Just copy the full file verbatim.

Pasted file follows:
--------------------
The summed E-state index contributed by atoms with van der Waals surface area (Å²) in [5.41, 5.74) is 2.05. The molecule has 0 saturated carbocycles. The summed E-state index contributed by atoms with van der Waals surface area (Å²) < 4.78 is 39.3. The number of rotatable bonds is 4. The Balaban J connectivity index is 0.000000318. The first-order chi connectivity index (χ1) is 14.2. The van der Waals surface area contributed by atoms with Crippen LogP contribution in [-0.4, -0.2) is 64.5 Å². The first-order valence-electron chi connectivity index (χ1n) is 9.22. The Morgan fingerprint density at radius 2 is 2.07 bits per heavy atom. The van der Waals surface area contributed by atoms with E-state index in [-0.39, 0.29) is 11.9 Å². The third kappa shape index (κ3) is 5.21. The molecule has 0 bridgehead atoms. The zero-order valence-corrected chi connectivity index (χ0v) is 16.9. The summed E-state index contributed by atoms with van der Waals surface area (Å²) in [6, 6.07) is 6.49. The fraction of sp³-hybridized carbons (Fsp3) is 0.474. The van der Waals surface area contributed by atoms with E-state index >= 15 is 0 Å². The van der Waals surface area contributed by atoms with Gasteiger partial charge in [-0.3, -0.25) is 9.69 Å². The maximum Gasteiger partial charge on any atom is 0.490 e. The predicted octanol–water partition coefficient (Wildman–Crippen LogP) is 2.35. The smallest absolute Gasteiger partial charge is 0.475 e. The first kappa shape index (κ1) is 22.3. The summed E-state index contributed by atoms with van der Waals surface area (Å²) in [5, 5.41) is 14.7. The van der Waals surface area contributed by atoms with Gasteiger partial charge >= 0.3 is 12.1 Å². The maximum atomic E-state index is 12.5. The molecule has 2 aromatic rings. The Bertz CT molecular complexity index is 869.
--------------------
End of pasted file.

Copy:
The summed E-state index contributed by atoms with van der Waals surface area (Å²) in [5.41, 5.74) is 2.05. The molecule has 0 saturated carbocycles. The summed E-state index contributed by atoms with van der Waals surface area (Å²) < 4.78 is 39.3. The number of rotatable bonds is 4. The Balaban J connectivity index is 0.000000318. The first-order chi connectivity index (χ1) is 14.2. The van der Waals surface area contributed by atoms with Crippen LogP contribution in [-0.4, -0.2) is 64.5 Å². The first-order valence-electron chi connectivity index (χ1n) is 9.22. The Morgan fingerprint density at radius 2 is 2.07 bits per heavy atom. The van der Waals surface area contributed by atoms with E-state index in [-0.39, 0.29) is 11.9 Å². The third kappa shape index (κ3) is 5.21. The molecule has 0 bridgehead atoms. The zero-order valence-corrected chi connectivity index (χ0v) is 16.9. The summed E-state index contributed by atoms with van der Waals surface area (Å²) in [6, 6.07) is 6.49. The fraction of sp³-hybridized carbons (Fsp3) is 0.474. The van der Waals surface area contributed by atoms with E-state index >= 15 is 0 Å². The van der Waals surface area contributed by atoms with Gasteiger partial charge in [-0.3, -0.25) is 9.69 Å². The maximum Gasteiger partial charge on any atom is 0.490 e. The predicted octanol–water partition coefficient (Wildman–Crippen LogP) is 2.35. The smallest absolute Gasteiger partial charge is 0.475 e. The first kappa shape index (κ1) is 22.3. The summed E-state index contributed by atoms with van der Waals surface area (Å²) in [5, 5.41) is 14.7. The van der Waals surface area contributed by atoms with Gasteiger partial charge >= 0.3 is 12.1 Å². The maximum atomic E-state index is 12.5. The molecule has 2 aromatic rings. The Bertz CT molecular complexity index is 869.